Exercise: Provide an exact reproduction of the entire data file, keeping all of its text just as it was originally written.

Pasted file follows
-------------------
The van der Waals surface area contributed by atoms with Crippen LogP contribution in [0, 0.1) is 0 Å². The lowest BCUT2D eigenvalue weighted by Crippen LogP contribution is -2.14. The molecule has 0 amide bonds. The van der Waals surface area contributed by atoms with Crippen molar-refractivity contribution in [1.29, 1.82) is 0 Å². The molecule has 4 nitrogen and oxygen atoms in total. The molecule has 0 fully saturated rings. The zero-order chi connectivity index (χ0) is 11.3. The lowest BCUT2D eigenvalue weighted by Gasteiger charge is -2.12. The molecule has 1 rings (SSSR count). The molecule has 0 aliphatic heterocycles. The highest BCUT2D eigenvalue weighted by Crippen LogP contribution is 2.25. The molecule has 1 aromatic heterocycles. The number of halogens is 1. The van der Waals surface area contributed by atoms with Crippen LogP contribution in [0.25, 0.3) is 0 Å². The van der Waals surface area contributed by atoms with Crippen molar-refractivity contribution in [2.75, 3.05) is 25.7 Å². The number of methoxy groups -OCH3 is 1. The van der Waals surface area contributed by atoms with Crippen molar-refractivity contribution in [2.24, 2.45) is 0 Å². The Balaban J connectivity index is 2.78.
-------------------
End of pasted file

The van der Waals surface area contributed by atoms with Crippen LogP contribution in [0, 0.1) is 0 Å². The lowest BCUT2D eigenvalue weighted by Crippen LogP contribution is -2.14. The molecule has 0 amide bonds. The van der Waals surface area contributed by atoms with Crippen molar-refractivity contribution in [1.29, 1.82) is 0 Å². The molecule has 4 nitrogen and oxygen atoms in total. The molecule has 0 fully saturated rings. The zero-order chi connectivity index (χ0) is 11.3. The lowest BCUT2D eigenvalue weighted by Gasteiger charge is -2.12. The molecule has 1 rings (SSSR count). The molecule has 0 aliphatic heterocycles. The highest BCUT2D eigenvalue weighted by Crippen LogP contribution is 2.25. The molecule has 1 aromatic heterocycles. The number of halogens is 1. The van der Waals surface area contributed by atoms with Crippen LogP contribution in [0.25, 0.3) is 0 Å². The van der Waals surface area contributed by atoms with Crippen molar-refractivity contribution in [2.75, 3.05) is 25.7 Å². The number of methoxy groups -OCH3 is 1. The van der Waals surface area contributed by atoms with Crippen molar-refractivity contribution in [2.24, 2.45) is 0 Å². The Balaban J connectivity index is 2.78.